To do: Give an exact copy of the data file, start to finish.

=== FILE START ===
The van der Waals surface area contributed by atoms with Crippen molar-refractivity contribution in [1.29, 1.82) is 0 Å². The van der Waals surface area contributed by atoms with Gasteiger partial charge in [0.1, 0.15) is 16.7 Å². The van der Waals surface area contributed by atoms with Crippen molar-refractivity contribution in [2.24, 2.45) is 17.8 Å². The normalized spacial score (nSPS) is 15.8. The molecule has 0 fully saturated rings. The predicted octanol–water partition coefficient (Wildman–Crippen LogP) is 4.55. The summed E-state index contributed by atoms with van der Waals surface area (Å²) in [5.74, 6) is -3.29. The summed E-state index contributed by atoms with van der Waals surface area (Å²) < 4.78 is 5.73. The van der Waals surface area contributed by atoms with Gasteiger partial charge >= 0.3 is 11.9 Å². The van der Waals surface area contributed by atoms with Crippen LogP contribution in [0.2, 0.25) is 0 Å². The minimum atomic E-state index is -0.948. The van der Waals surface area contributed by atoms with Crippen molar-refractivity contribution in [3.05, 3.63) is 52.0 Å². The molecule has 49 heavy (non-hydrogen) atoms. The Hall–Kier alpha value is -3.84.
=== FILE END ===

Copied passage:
The van der Waals surface area contributed by atoms with Crippen molar-refractivity contribution in [1.29, 1.82) is 0 Å². The van der Waals surface area contributed by atoms with Gasteiger partial charge in [0.1, 0.15) is 16.7 Å². The van der Waals surface area contributed by atoms with Crippen molar-refractivity contribution in [2.24, 2.45) is 17.8 Å². The normalized spacial score (nSPS) is 15.8. The molecule has 0 fully saturated rings. The predicted octanol–water partition coefficient (Wildman–Crippen LogP) is 4.55. The summed E-state index contributed by atoms with van der Waals surface area (Å²) in [5.74, 6) is -3.29. The summed E-state index contributed by atoms with van der Waals surface area (Å²) < 4.78 is 5.73. The van der Waals surface area contributed by atoms with Gasteiger partial charge >= 0.3 is 11.9 Å². The van der Waals surface area contributed by atoms with Crippen LogP contribution in [0.2, 0.25) is 0 Å². The minimum atomic E-state index is -0.948. The van der Waals surface area contributed by atoms with Crippen molar-refractivity contribution in [3.05, 3.63) is 52.0 Å². The molecule has 49 heavy (non-hydrogen) atoms. The Hall–Kier alpha value is -3.84.